R&D: The example of DUOBIO biodiesel
FACT’s knowledge and expertise center focuses on technology R&D and strategic studies. Recent examples include low cost biogas installation design, dual fuel engine operation, studies on aquatic biofuels and ethanol from woody biomass. In most cases, the work is carried out in cooperation with universities and research institutes, but FACT also works with the private sector in R&D. On several subjects, virtual panels of leading experts have been established that allow FACT to maintain informed on the latest technology developments.
The results of R&D and studies are disseminated through FACT’s website and network.
Low cost biodiesel production based on E90h (hydrous ethanol)
Verification of the DUOBIO Process
(A low-cost way to manufacture biodiesel in developing countries)
Ger Janssen, Eindhoven – november 2010
The DUOBIO process for the production of Biodiesel from vegetable oils has been described briefly in a USA Patent Application and the subsequent Patent, which was granted in August 2010.
The DUOBIO process is interesting because it provides a relatively simple, relatively cheap, continuous way of manufacturing biodiesel using aqueous ethanol and any vegetable oil. This could be of great value to developing countries where hydrous ethanol is frequently produced and (waste) vegetable oil is readily available.
In the patent application, it is stated that the reaction time of the first step, the hydrolysis of the vegetable oil, takes about 2.5 seconds at 60 ºC. and atmospheric pressure and using a column of 1 m. length. Further details are scarce. It may be assumed that the column used for the second step, the esterification process, is also 1 m. length. Reaction-time and –temperature are not stated.
It would be interesting to obtain more process details and parameters by actually building a biodiesel reactor, according to the DUOBIO description and to gather experimental data. If the results are promising, FACT intends to consider the construction of a small scale, low cost
2. Description of the proposed set-up and the process.
A vegetable oil is finely emulsified with water and heated to a temperature of 60 ºC. The emulsion is introduced at the top of a column (e.g. with a length of 1 m. and a diameter of 10 cm.). The column is filled with CaO.MgO (dolomite) stones, with a max size of approximately 6 mm.
The resulting reaction mixture, consisting of a fatty acid fraction and a water-glycerol fraction, is collected at the bottom of the column and allowed to separate by gravity.
The fatty acid fraction is then mixed with aqueous ethanol in a 1:2 molar ratio and introduced at the top of the second column. This column is identical to the first column and also filled with CaO.MgO stones. The optimal reaction temperature needs to be determined. The reaction mixture is collected at the bottom of the second column and allowed to separate by gravity. One fraction is the fatty acid-ethyl ester dissolved in ethanol. The other fraction consists of process water.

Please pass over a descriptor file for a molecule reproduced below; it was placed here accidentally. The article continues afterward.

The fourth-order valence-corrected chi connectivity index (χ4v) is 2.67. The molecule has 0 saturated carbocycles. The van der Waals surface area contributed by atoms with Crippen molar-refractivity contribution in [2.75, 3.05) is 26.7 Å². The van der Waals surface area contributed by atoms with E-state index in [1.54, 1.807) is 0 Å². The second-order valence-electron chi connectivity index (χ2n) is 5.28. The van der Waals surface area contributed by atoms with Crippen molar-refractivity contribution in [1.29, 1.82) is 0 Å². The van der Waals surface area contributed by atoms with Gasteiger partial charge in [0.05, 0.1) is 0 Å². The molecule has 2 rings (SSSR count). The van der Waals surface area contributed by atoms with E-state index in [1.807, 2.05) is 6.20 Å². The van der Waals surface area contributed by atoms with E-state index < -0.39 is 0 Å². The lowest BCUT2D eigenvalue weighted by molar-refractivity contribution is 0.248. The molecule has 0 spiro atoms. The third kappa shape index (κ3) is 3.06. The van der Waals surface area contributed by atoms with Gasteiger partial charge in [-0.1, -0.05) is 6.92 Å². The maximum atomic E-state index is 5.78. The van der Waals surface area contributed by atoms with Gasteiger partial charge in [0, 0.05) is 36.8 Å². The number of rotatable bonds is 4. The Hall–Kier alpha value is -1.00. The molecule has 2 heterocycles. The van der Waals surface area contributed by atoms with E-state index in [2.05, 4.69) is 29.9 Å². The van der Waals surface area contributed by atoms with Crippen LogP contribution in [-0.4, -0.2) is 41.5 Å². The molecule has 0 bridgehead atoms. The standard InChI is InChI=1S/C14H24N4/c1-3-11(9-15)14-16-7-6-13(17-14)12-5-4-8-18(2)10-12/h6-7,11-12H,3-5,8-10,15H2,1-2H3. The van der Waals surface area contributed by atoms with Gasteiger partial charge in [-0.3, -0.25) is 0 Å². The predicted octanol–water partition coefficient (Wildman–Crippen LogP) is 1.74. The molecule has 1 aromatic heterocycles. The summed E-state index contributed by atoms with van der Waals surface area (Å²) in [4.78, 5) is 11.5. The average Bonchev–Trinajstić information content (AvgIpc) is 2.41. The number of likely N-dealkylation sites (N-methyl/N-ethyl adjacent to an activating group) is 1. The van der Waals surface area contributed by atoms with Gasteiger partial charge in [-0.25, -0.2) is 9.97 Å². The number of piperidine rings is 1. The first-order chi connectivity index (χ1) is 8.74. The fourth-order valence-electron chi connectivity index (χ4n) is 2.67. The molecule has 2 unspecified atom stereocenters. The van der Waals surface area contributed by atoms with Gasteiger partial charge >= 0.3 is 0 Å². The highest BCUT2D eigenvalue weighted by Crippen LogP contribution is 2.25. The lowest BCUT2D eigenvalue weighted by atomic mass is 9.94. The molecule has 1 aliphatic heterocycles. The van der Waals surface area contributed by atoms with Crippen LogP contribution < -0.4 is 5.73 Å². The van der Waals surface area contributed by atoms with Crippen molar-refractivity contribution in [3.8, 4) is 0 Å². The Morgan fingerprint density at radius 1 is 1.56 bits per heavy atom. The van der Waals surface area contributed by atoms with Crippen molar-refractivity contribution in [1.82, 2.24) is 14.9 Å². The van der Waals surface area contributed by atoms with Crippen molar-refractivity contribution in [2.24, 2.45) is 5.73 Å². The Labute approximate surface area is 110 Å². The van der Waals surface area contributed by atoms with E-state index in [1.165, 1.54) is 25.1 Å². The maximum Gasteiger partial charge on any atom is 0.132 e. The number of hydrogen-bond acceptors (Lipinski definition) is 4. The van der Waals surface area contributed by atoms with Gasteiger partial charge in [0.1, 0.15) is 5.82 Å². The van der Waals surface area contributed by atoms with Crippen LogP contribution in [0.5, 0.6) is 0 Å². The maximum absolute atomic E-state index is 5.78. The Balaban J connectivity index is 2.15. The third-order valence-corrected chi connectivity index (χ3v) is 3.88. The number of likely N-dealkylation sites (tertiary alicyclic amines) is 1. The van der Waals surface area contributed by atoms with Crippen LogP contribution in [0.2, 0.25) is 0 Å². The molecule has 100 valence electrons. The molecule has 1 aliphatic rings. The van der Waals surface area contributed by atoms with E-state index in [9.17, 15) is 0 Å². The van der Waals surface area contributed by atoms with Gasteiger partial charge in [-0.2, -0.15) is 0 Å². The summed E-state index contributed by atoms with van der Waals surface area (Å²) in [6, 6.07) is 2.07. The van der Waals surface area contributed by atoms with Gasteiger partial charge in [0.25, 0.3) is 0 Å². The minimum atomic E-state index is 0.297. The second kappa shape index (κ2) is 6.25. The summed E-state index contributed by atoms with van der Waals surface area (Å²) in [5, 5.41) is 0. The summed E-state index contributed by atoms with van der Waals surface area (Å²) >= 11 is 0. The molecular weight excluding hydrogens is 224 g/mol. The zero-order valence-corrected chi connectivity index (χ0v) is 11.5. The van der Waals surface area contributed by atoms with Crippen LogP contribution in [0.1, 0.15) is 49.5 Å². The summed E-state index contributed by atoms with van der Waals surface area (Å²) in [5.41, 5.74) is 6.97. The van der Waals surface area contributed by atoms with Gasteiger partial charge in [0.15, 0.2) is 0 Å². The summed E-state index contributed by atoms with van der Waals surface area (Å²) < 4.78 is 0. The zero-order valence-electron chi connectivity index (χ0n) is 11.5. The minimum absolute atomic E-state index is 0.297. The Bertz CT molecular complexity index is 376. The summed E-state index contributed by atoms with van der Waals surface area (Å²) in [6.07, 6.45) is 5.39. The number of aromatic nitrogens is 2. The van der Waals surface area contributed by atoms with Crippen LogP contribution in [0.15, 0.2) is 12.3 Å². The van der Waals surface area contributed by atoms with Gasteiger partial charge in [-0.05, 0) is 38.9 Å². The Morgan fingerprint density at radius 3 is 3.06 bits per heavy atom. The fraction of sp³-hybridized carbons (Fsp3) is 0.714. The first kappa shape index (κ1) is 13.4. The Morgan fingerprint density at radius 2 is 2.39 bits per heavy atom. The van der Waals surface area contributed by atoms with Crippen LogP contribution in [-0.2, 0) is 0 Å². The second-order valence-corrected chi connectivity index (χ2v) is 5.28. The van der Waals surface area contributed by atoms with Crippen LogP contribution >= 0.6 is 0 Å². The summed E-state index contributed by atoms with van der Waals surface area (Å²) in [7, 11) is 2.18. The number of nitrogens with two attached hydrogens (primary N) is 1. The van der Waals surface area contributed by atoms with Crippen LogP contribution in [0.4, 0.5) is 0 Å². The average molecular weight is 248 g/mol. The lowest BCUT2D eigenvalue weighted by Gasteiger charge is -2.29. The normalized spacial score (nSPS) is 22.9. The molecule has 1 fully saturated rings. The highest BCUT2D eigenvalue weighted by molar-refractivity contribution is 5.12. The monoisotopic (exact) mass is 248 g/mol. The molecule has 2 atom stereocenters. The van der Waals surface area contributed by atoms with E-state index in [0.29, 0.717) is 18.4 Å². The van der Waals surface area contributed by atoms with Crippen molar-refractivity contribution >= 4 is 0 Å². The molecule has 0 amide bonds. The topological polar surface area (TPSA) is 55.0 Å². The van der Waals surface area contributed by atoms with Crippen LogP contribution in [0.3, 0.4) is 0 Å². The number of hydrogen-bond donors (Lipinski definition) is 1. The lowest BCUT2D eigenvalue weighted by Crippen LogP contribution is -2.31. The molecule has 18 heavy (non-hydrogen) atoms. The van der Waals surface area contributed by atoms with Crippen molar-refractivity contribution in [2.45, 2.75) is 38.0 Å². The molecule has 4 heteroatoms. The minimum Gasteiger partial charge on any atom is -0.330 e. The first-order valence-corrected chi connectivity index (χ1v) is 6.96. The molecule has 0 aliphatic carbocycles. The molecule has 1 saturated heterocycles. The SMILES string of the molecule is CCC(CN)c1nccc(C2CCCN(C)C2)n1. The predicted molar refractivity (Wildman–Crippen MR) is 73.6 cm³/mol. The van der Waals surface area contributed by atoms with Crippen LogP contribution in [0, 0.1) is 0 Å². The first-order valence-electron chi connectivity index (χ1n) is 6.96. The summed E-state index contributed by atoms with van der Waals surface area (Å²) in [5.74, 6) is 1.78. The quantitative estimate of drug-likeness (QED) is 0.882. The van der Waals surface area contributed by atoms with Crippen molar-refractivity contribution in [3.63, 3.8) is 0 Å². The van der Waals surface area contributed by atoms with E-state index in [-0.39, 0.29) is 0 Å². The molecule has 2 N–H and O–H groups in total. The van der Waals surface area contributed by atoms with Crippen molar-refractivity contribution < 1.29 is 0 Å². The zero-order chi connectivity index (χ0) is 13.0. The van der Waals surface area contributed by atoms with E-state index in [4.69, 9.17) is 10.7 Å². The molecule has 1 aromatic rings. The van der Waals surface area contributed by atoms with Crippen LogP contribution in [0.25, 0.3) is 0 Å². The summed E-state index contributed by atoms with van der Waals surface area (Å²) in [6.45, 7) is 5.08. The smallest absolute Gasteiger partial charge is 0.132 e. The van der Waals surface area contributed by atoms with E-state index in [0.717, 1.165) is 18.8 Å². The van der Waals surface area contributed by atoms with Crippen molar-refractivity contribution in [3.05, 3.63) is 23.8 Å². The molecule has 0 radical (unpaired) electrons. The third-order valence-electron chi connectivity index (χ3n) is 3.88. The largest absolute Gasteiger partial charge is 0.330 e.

The ethanol-ethyl ester is collected and subjected to a fractionated distillation to yield the ethyl ester (biodiesel) and aqueous ethanol. This ethanol can be re-used for the second process step.
3. Research questions
Initially, the process could be operated as a batch process, but the objective would be to design a continuous process.
For this purpose, and for the optimization of the process, a number of process parameters and variables have to be determined.
Important questions to be answered are:
- Does the process work as described in the patent
- What are the advantages and disadvantages
- Are there ways to eliminate disadvantages
- Is it feasible to operate with a continuous process
- What is the operational life time of the catalyst
- Is periodic regeneration of the catalyst required
- If regeneration and/or cleaning is needed, which procedure should be used
- What is the overall yield and efficiency of the process
- Is the process economically feasible
To obtain an answer on several of the above questions, the overall mass balance of the process will have to be investigated in terms of the input to the process (vegetable oil and aqueous ethanol) versus the output (aqueous glycerol, biodiesel and possibly other products).
In cooperation with the businesses and universities (TU/e, WUR), FACT will provide access to a laboratory to carry out experiments. FACT will also provide the necessary equipment, materials and reagents and will make arrangements to have reaction products chemically analyzed.
In addition, FACT will provide guidance of the student(s) by a senior chemical engineer.
It is envisaged that students interested to become involved in this project would need to have a basic (2-3 year) chemical education and also need to have practical experience with carrying out experiments in a chemical laboratory.
Ir. Ger Janssen.
Ir. Ywe Jan Franken